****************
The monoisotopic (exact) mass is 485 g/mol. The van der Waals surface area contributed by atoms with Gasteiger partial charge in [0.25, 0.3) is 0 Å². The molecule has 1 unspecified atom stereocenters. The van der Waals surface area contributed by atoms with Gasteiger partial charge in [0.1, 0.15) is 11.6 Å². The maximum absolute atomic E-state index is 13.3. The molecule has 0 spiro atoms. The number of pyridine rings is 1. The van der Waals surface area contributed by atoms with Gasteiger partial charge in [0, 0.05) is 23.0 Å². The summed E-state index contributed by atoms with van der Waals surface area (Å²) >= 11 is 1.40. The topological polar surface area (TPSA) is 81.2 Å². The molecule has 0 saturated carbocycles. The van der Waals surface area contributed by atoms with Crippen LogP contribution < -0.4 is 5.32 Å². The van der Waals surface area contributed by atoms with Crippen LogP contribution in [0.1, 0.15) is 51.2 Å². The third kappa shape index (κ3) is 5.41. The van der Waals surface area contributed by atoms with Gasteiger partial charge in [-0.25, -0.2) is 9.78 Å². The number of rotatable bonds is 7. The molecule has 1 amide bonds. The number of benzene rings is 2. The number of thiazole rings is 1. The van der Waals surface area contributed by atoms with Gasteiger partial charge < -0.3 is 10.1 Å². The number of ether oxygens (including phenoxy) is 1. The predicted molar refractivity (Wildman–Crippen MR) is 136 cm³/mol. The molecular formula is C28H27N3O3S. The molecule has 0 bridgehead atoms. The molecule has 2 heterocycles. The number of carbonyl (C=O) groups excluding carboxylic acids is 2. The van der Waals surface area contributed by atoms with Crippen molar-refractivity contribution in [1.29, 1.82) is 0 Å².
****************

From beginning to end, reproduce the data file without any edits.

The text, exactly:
The monoisotopic (exact) mass is 485 g/mol. The van der Waals surface area contributed by atoms with Gasteiger partial charge in [0.25, 0.3) is 0 Å². The molecule has 1 unspecified atom stereocenters. The van der Waals surface area contributed by atoms with Gasteiger partial charge in [0.1, 0.15) is 11.6 Å². The maximum absolute atomic E-state index is 13.3. The molecule has 0 spiro atoms. The number of pyridine rings is 1. The van der Waals surface area contributed by atoms with Gasteiger partial charge in [0, 0.05) is 23.0 Å². The summed E-state index contributed by atoms with van der Waals surface area (Å²) >= 11 is 1.40. The topological polar surface area (TPSA) is 81.2 Å². The molecule has 0 saturated carbocycles. The van der Waals surface area contributed by atoms with Crippen LogP contribution < -0.4 is 5.32 Å². The van der Waals surface area contributed by atoms with Crippen LogP contribution in [0.1, 0.15) is 51.2 Å². The third kappa shape index (κ3) is 5.41. The van der Waals surface area contributed by atoms with Gasteiger partial charge in [-0.25, -0.2) is 9.78 Å². The number of rotatable bonds is 7. The molecule has 1 amide bonds. The number of benzene rings is 2. The number of thiazole rings is 1. The van der Waals surface area contributed by atoms with Gasteiger partial charge < -0.3 is 10.1 Å². The number of ether oxygens (including phenoxy) is 1. The predicted molar refractivity (Wildman–Crippen MR) is 136 cm³/mol. The molecular formula is C28H27N3O3S. The molecule has 0 bridgehead atoms. The molecule has 2 heterocycles. The number of carbonyl (C=O) groups excluding carboxylic acids is 2. The van der Waals surface area contributed by atoms with Crippen molar-refractivity contribution in [1.29, 1.82) is 0 Å².